Learn the WHOIS behind your property

Imagine losing your website and your email. Imagine having to pay a ransom to a mysterious hijacker to recover your prized URL. Both scenarios are almost unthinkable, yet in recent months, our consultancy has had to deal with three separate instances of grief caused by simple ignorance of each property’s general manager.

In all cases, the issue could have been avoided, with no cost, by simply looking up the WHOIS for the respective properties’ websites. WHOIS is the quick search designation for who owns a particular site. To start, go to any WHOIS engine such as or (or many others). Enter your URL and see what the results are. The data shown will provide you with your expiration date (and your renewal date), the administrative and technical contacts and, importantly, their email information. Screen-capture this information and print it.

Most of you now will want to simply pass the details on to your IT department and let them worry about it. But before you do, as an owner or senior-level manager, you should make yourself aware of some basic web information so you can at least appreciate any ensuing problems.

Start by asking yourself three questions, and let’s examine each of these issues.

1. Who owns your website’s URL, your official “”?

2. How would you personally access the back-end directories for this URL in the event that you had to make a change to, for example, a new web provider?

3. What can you do to ensure your URL does not expire — a totally separate concern from website hosting?

First, I’d pass the ownership of your URL to the lawyers. It is intellectual property and has value in the many thousands of clustered alphanumeric sequences. However, legal ownership has zero bearing on the registration of your URL on the Internet. There are only two individuals or companies that are recorded for any address: the administrative contact and the technical contact.

The administrative contact is the individual who is able to make ownership changes to the domain — that is, moving it to another administrator — or technical changes, such as the host server (also called the DNS or domain name server). The technical contact only has the ability to control the secondary functions like DNS. The administrator can swap the technical contact, but not the other way around.

This all makes total sense, and on a day-to-day basis, this information is typically never relevant. Problems arise, however, when a change is required. And here is where the ugly truth boils to the surface.

For most hotels, the first move into cyberspace was seen as something of an afterthought — one likely made well over a decade ago. Accordingly, the GM typically delegated the initial web work to a sales or marketing assistant, the IT manager (often a contractor) or a local web developer. No questions were asked of who the administrator or technical contact would be. And domain prospecting and hijacking were definitely not common knowledge.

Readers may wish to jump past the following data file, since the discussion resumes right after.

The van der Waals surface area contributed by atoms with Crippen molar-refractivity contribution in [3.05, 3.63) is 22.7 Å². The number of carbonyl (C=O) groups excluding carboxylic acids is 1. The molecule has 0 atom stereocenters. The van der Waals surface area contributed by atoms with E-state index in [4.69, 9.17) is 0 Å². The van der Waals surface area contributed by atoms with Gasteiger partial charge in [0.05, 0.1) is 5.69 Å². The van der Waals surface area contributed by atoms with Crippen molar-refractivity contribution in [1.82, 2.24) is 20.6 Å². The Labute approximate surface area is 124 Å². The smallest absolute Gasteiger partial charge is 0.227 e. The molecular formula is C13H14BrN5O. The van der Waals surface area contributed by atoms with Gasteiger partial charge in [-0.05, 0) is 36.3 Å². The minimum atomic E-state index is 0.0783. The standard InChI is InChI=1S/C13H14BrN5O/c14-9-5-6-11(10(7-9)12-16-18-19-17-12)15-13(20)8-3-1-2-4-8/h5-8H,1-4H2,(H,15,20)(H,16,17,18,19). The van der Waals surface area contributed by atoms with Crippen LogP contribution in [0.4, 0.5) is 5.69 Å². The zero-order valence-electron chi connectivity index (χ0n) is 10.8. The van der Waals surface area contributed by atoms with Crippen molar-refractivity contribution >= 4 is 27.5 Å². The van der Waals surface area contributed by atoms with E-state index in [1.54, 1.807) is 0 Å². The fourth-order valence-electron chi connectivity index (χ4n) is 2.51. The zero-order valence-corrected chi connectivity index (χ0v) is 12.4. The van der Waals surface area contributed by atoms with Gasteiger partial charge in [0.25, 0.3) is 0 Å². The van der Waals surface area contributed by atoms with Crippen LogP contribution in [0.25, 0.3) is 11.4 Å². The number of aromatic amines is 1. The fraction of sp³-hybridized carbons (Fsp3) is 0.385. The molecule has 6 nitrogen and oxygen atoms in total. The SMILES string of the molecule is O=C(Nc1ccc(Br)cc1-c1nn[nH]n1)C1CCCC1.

Now, in present day, you decide you want to modify the website, and the new web provider happens to have a different site-hosting platform. And yet you can’t! Why? Because the administrator is listed as that junior marketing assistant who parted with your company four years ago. Worse still, the email he or she assigned to the administrative contact was her long-since-abandoned Hotmail account. A change can be made, but it’s complex, frustrating and time-consuming.

Another potential nightmare: You find out your site has ceased to operate and the URL is not functioning, or worse, has been assigned to another individual demanding a king’s ransom for its immediate return. How did this happen? The URL expired, and the registry contacted the administrator at that long-abandoned Hotmail account. After the notice period, a cyber-squatter picked up the address. You would have gladly paid the $20-per-year renewal fee, but now you have to pay $5,000 to an attorney representing the person who prospected your technically defunct URL.

So what do you do?

First, do not delegate. Do this yourself. You can’t leave ownership issues to anyone but the owners.

Second, look at your renewal date. If it is less than 10 years out, renew it for another 10 years. The cost will be, at most, a few hundred bucks. But in doing so, you’ll eliminate at least one risk for the near future. If you do not know how to renew this, ask your web company or IT manager.

Third, examine the administrative contact name and email. Are they familiar to you? The decision as to who to designate as the administrative contact is critical. Ideally, it should be someone very senior in your staff. The email address should be one to your property or management firm, not a private Gmail or Hotmail account, allowing you access to make changes if that person leaves your team.

Fourth, examine the technical contact name and email. This can be the same as the administrative contact. Ideally, however, it should be an individual with an email that is not a part of the same address as your own website. If the site goes down and you need to change IP addresses, this task will be difficult if you don’t have the technical access. Remember, the administrator can change the technical contact at any time.

Following these simple steps will avoid issues that can impede commerce on your website and cause havoc throughout the property. Why not do it today? Check your WHOIS information and save yourself a potentially tremendous headache.